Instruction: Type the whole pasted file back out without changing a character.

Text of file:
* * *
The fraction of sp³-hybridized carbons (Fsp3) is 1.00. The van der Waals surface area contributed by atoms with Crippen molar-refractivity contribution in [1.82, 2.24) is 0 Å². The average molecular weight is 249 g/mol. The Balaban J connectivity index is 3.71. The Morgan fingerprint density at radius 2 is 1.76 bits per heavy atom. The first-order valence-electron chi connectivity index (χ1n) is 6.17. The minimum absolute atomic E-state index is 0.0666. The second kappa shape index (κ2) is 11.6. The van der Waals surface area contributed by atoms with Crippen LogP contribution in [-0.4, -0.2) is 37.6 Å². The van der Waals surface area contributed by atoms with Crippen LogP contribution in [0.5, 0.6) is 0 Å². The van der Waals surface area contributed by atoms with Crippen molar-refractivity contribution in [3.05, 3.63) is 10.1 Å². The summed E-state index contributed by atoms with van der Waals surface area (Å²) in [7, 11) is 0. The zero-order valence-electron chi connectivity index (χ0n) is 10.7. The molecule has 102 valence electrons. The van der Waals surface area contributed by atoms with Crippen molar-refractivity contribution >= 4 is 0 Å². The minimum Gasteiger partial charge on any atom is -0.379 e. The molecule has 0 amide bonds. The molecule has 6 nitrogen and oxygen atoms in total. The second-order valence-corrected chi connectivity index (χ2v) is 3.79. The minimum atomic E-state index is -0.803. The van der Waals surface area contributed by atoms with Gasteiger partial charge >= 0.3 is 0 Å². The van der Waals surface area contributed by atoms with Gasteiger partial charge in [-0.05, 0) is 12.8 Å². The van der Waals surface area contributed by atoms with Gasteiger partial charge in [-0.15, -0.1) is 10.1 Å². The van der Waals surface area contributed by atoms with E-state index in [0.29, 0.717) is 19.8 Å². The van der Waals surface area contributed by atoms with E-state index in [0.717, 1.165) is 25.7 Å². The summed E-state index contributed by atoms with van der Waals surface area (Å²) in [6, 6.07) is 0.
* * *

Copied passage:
The fraction of sp³-hybridized carbons (Fsp3) is 1.00. The van der Waals surface area contributed by atoms with Crippen molar-refractivity contribution in [1.82, 2.24) is 0 Å². The average molecular weight is 249 g/mol. The Balaban J connectivity index is 3.71. The Morgan fingerprint density at radius 2 is 1.76 bits per heavy atom. The first-order valence-electron chi connectivity index (χ1n) is 6.17. The minimum absolute atomic E-state index is 0.0666. The second kappa shape index (κ2) is 11.6. The van der Waals surface area contributed by atoms with Crippen LogP contribution in [-0.4, -0.2) is 37.6 Å². The van der Waals surface area contributed by atoms with Crippen LogP contribution in [0.5, 0.6) is 0 Å². The van der Waals surface area contributed by atoms with Crippen molar-refractivity contribution in [3.05, 3.63) is 10.1 Å². The summed E-state index contributed by atoms with van der Waals surface area (Å²) in [7, 11) is 0. The zero-order valence-electron chi connectivity index (χ0n) is 10.7. The molecule has 102 valence electrons. The van der Waals surface area contributed by atoms with Crippen molar-refractivity contribution >= 4 is 0 Å². The minimum Gasteiger partial charge on any atom is -0.379 e. The molecule has 0 amide bonds. The molecule has 6 nitrogen and oxygen atoms in total. The second-order valence-corrected chi connectivity index (χ2v) is 3.79. The minimum atomic E-state index is -0.803. The van der Waals surface area contributed by atoms with Gasteiger partial charge >= 0.3 is 0 Å². The van der Waals surface area contributed by atoms with Gasteiger partial charge in [-0.05, 0) is 12.8 Å². The van der Waals surface area contributed by atoms with Gasteiger partial charge in [-0.15, -0.1) is 10.1 Å². The van der Waals surface area contributed by atoms with E-state index in [0.29, 0.717) is 19.8 Å². The van der Waals surface area contributed by atoms with E-state index in [0.717, 1.165) is 25.7 Å². The summed E-state index contributed by atoms with van der Waals surface area (Å²) in [6, 6.07) is 0.